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What Is Anki? How to Use Anki for USMLE

  • by Dr. Michael Stephens
  • Nov 21, 2022
  • Reviewed by: Amy Rontal

If you’re studying for a USMLE exam, you may have heard of Anki and wondered what it is. At its core, Anki is a free, online flashcard service. However, if you’re used to handwritten flashcards or other online flashcard applications, Anki can feel different—so, if you’re going to use Anki, you should make sure you’re doing so in a way that maximizes your studying. Read on to learn how you can use Anki to prepare for your USMLE exams.

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How to Use Anki for USMLE: A Tutor’s Guide

First of all, what is Anki?

A major advantage of flashcards is that you can review information at structured intervals using spaced repetition. This means that each time you come back to the content, more of it becomes embedded in your memory. What makes Anki stand out is that it automates your spaced repetition. You use the application like you would any set of flashcards, but after each card, you record how you performed. If you got the card right, it may be a while before you see it again. However, if you got it wrong, the card will recur at shorter time intervals. For the cards you answered correctly, you can even stratify whether you found them easy or difficult to further refine when they will recur.

Beyond spaced repetition, Anki has tools to customize your experience. You can add multimedia items like pictures and tables, organize decks with tags, and carefully finetune how many cards you’re doing each day. The program comes in multiple formats. The browser version has the most functionality and can be used offline, but if you want to use it on the go, most devices should support a mobile version though you may have to pay to download it. Whenever you are finished flipping through cards on one device, you simply sync your progress across other devices.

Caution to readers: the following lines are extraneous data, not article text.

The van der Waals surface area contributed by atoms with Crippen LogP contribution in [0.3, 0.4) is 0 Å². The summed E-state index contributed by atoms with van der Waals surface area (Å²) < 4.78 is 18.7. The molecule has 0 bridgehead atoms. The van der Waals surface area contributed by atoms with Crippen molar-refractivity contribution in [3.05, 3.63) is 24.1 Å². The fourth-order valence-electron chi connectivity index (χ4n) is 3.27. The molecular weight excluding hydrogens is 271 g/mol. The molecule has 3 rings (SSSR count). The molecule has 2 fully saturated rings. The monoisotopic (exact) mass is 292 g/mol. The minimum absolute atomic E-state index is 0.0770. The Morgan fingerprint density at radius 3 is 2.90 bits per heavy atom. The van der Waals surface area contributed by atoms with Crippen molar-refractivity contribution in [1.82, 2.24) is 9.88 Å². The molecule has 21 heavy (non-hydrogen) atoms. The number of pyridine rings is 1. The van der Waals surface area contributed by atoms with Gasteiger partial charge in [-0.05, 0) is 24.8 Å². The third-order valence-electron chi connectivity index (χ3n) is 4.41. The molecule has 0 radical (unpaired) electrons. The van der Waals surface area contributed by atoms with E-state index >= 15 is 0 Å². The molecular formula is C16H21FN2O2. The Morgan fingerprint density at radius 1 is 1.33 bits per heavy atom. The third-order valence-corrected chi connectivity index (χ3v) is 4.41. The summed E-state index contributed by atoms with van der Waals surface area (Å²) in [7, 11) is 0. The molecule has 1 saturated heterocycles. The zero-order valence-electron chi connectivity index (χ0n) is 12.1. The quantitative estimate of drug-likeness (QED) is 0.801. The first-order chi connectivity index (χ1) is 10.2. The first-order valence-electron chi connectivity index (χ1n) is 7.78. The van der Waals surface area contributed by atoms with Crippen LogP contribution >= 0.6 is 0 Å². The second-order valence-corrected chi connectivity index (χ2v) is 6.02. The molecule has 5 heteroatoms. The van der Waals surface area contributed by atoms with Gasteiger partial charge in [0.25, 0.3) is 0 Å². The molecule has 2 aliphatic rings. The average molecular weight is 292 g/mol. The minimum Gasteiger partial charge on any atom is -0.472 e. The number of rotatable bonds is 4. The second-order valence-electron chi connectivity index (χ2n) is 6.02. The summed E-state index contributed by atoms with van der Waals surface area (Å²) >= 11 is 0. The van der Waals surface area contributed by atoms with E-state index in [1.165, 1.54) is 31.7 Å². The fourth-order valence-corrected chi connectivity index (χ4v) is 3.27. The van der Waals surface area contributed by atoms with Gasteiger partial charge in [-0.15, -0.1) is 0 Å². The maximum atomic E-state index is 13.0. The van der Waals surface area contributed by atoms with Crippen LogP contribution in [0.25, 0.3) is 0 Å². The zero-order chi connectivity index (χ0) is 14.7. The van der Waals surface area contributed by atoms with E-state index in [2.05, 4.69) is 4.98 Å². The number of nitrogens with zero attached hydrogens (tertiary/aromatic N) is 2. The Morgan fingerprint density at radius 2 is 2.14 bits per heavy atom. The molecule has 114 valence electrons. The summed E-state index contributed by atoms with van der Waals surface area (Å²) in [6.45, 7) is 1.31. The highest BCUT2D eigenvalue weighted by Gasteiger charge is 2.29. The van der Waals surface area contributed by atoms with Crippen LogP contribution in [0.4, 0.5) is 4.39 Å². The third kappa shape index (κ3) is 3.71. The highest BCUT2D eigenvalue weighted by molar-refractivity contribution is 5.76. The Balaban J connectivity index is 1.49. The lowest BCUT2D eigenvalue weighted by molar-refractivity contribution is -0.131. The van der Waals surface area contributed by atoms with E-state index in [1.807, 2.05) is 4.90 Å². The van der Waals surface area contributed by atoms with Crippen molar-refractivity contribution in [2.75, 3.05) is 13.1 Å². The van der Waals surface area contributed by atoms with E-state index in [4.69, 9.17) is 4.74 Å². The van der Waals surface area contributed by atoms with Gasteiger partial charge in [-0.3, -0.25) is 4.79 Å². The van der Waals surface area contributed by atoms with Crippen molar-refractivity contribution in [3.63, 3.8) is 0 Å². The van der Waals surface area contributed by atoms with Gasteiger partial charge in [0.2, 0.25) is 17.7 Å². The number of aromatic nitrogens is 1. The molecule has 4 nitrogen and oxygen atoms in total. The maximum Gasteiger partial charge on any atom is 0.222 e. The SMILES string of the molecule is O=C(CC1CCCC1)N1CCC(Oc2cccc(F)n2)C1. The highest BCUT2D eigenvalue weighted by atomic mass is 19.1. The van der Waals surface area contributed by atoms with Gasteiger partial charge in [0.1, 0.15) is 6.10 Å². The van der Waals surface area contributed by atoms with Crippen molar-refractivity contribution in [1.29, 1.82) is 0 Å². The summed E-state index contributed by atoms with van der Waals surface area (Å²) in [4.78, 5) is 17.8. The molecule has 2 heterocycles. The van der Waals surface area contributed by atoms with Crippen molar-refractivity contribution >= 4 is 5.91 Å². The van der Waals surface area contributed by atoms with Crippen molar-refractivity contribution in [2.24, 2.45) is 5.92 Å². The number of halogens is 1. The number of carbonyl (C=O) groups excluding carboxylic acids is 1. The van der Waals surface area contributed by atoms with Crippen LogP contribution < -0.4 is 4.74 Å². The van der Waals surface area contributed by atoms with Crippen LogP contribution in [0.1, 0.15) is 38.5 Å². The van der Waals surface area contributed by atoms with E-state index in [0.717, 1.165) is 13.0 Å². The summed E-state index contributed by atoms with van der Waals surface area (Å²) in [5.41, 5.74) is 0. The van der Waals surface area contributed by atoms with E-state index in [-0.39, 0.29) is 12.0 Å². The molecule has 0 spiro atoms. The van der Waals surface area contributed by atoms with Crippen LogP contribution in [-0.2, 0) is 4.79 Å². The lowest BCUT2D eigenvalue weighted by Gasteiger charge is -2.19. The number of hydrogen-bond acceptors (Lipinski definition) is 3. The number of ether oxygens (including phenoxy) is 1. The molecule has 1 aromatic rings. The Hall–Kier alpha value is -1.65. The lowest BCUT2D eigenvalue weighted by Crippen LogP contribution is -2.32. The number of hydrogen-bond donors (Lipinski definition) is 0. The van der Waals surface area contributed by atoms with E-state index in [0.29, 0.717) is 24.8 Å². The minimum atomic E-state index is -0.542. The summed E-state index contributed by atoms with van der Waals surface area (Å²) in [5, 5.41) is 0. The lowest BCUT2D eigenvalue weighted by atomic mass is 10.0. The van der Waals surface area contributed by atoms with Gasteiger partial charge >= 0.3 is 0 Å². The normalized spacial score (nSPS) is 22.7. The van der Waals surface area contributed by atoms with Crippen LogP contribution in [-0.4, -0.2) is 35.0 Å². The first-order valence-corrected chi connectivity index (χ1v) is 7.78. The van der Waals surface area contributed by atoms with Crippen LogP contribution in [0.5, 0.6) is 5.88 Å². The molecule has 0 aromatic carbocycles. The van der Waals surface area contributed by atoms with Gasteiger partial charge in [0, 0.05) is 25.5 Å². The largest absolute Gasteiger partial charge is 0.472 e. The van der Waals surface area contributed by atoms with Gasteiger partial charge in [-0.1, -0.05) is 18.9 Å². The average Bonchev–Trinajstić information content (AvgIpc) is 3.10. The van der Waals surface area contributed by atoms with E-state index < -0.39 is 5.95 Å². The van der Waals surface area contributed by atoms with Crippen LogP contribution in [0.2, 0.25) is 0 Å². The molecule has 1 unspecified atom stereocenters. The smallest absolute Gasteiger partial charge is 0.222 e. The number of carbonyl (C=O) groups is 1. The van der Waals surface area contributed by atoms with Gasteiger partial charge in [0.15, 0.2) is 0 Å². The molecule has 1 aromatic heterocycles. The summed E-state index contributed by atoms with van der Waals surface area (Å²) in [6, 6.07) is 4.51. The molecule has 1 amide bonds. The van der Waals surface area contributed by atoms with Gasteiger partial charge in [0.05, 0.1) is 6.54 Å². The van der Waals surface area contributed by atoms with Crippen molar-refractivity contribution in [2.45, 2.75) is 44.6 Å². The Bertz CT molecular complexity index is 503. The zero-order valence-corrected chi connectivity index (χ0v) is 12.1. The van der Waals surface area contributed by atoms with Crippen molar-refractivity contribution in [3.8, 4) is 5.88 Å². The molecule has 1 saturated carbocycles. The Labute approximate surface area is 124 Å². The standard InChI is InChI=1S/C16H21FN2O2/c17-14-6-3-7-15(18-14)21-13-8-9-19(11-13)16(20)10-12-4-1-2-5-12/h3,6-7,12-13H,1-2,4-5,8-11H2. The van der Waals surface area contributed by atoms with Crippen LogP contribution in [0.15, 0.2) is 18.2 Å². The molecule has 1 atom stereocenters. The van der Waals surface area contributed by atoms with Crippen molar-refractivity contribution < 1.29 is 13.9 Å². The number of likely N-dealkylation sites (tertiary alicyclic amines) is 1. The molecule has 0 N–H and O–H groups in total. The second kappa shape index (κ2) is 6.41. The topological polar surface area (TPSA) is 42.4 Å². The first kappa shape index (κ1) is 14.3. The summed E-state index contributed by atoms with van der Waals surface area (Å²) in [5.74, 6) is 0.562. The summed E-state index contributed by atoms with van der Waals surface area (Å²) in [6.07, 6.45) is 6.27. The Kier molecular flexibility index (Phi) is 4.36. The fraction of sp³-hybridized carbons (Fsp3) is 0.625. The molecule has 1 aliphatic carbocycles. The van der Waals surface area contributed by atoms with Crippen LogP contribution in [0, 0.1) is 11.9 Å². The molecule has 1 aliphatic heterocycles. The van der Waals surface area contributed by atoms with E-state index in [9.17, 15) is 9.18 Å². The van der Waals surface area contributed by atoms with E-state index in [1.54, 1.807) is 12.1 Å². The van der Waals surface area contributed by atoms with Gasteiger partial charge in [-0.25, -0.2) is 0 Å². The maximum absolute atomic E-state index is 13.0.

How to get started with Anki

When you open Anki for the first time, it can be overwhelming, and admittedly it may feel like you need to be a software engineer to navigate the interface. However, with a little practice, the program becomes intuitive. You first create a deck and start adding cards. Many people generate so-called “cloze deletions,” which involve writing a sentence from which a word will be omitted to create a fill-in-the-blank question.

To make a cloze deletion, you write out a sentence and then place “{{c1::” at the beginning of the text to be omitted and “}}” at the end:

{{c1::Doxycycline}} is the treatment of choice for Rocky Mountain Spotted Fever (RMSF).

If the term comes up multiple times in a sentence, you place the same curly brackets around the term each time:

Pemphigus vulgaris is caused by autoantibodies against {{c1::desmoglein}}-1 and {{c1::desmoglein}}-3.

If you want to make multiple deletions from a single sentence, you change “{{c1::” at the beginning of the term to “{{c2::”:

{{c1::Thrombotic thrombocytopenic purpura}} is a microangiopathic hemolytic anemia caused by a deficiency of the metalloprotease {{c2::ADAMTS13}}.

The previous example will create two cards. In the first card, “Thrombotic thrombocytopenic purpura” will be omitted, while in the second, “ADAMTS13” will be omitted. You can also include a clue to the answer by adding more text to the prompt:

Gilbert syndrome is associated with a(n) {{c1::indirect::direct or indirect}} hyperbilirubinemia.

In this example, the card prompts you with the words “direct or indirect” as multiple-choice options. You would pick one to test your knowledge and then advance to reveal the answer. Again, it may feel at first like you’re generating elaborate computer code, but it does become accessible over time.

Should I make my own deck or use premade cards?

After seeing the process of creating your own deck, you may be wondering, “Can I just study from a premade Anki deck?” There are pros and cons to both options. The premade Anki decks you’ll find online often consist of many thousands of cards and strive to comprehensively cover most USMLE topics. While these decks may streamline the process of making cards, it’s easy to become overwhelmed by the sheer volume.